The International Centre for Ethnic Studies, in association with the Ministry of Justice held a seminar in 1998 on the implementation of the language policy. Here are some of the things they wanted. There should be a group of multilingual clerks and administrators, centrally recruited. There should be sufficient budget allocation for a multilingual public administration. The officers responsible for the non-implementation of the language policy should be identified and charged. The participants wanted greater sensitivity to language issues. They wanted a cadre of language monitors, set up by the Official Language Department, for vigilance.

The Tamil lobby took a ‘Rights approach’. Tamil speakers living anywhere in Sri Lanka have the right, of communicating with any government office or officer in their own language and of receiving communications in that language.

The Tamil speakers are becoming conscious of their rights and have started to demand that the government services are provided in their own language, said Selvakumaran in 2008. They now   complain of a lack of sensitivity towards their language needs.

The public must be made aware of the right of every person to transact business with any government office in any part of the Island in Sinhala, Tamil or English, and of the obligation on the part of the offices and officers concerned to provide such services including replying letters in the language used by the writer and issuing any extract or translation, the Tamil lobby said.

In 2008, a survey showed that 66.5 percent of respondents were unaware of the Official Languages policy and 71.6 percent were unaware of the Official Languages Commission. This is despite government claims to have conducted through the Official Languages Department island-wide public advocacy programmes between 1994 and 2000 to educate public servants and the general public on the language law, using poster campaigns, distribution of handouts and brochures, seminars, workshops, book exhibitions, public meetings and publication of newspaper articles.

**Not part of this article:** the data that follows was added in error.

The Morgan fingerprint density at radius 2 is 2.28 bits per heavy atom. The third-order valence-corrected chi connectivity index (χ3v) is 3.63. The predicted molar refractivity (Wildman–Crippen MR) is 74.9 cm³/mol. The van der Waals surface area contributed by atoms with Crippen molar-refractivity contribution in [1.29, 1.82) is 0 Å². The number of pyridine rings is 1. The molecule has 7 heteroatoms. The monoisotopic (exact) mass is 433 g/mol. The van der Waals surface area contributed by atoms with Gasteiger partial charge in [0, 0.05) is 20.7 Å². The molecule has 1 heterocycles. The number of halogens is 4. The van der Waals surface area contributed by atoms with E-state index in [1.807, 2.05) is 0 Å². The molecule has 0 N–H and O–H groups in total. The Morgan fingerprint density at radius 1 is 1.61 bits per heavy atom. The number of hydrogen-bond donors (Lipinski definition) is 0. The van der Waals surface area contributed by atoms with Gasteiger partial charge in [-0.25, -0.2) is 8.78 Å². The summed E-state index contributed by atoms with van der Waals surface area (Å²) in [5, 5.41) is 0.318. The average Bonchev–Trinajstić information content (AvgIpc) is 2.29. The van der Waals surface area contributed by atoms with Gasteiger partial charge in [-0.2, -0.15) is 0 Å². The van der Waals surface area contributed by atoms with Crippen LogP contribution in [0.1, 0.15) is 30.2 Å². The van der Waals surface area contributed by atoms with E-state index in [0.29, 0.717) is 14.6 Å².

Centre for Policy Alternatives, headed by Pakiasothy Saravanamuttu  had, filed over 1000 complaints on language rights with Human Rights Commission of Sri Lanka (HRCSL) and the law courts by 2017. They included language equality in legislation, National Identity Cards (NICs), pharmaceuticals, currency notes, signboards on buses and railway announcements.  We had to lodge complaints even to ensure destination boards on buses are displayed in all three languages,” CPA said.

The CPA had filed a Fundamental rights petition in Supreme Court seeking an order directing health authorities to ensure that all labels on medicines are in Sinhala and Tamil. The lack of this was infringement of petitioner’s language rights as in article 18 of the Constitution.  A fundamental rights petition was also filed saying that over 100 laws and gazettes had still to be translated from English to Sinhala. More than 200 (sic) of them haven’t yet been translated into Tamil, CPA said.

The Tamil language lobby was very watchful and very critical as to the implementation of Tamil.  An enormous gap exists between the constitutional provisions and their application, complained the Tamil lobby. There is a widespread failure to implement Tamil as an official language. Parity of language is still not achieved. Language policy implementation has moved at a snail’s pace. Tamil language rights have been recognized very grudgingly and incrementally, the lobby complained.